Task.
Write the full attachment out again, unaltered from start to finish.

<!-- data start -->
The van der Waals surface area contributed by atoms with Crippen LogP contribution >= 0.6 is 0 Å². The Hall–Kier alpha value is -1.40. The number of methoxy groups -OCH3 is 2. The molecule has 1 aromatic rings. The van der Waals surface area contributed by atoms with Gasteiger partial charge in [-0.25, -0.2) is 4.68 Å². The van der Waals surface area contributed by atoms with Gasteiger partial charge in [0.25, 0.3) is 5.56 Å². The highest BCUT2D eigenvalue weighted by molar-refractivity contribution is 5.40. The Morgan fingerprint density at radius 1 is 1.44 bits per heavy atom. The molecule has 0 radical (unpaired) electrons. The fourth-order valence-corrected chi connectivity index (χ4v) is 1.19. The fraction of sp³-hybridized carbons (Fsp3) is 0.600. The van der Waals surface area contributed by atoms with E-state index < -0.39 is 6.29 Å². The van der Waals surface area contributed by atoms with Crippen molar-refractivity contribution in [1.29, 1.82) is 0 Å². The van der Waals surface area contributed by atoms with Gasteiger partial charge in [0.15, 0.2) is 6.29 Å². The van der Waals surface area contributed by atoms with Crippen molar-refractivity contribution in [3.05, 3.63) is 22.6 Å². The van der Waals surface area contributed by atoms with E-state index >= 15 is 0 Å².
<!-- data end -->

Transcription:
The van der Waals surface area contributed by atoms with Crippen LogP contribution >= 0.6 is 0 Å². The Hall–Kier alpha value is -1.40. The number of methoxy groups -OCH3 is 2. The molecule has 1 aromatic rings. The van der Waals surface area contributed by atoms with Gasteiger partial charge in [-0.25, -0.2) is 4.68 Å². The van der Waals surface area contributed by atoms with Gasteiger partial charge in [0.25, 0.3) is 5.56 Å². The highest BCUT2D eigenvalue weighted by molar-refractivity contribution is 5.40. The Morgan fingerprint density at radius 1 is 1.44 bits per heavy atom. The molecule has 0 radical (unpaired) electrons. The fourth-order valence-corrected chi connectivity index (χ4v) is 1.19. The fraction of sp³-hybridized carbons (Fsp3) is 0.600. The van der Waals surface area contributed by atoms with E-state index < -0.39 is 6.29 Å². The van der Waals surface area contributed by atoms with Crippen molar-refractivity contribution in [1.29, 1.82) is 0 Å². The van der Waals surface area contributed by atoms with Gasteiger partial charge in [0.15, 0.2) is 6.29 Å². The van der Waals surface area contributed by atoms with Crippen molar-refractivity contribution in [3.05, 3.63) is 22.6 Å². The van der Waals surface area contributed by atoms with E-state index >= 15 is 0 Å².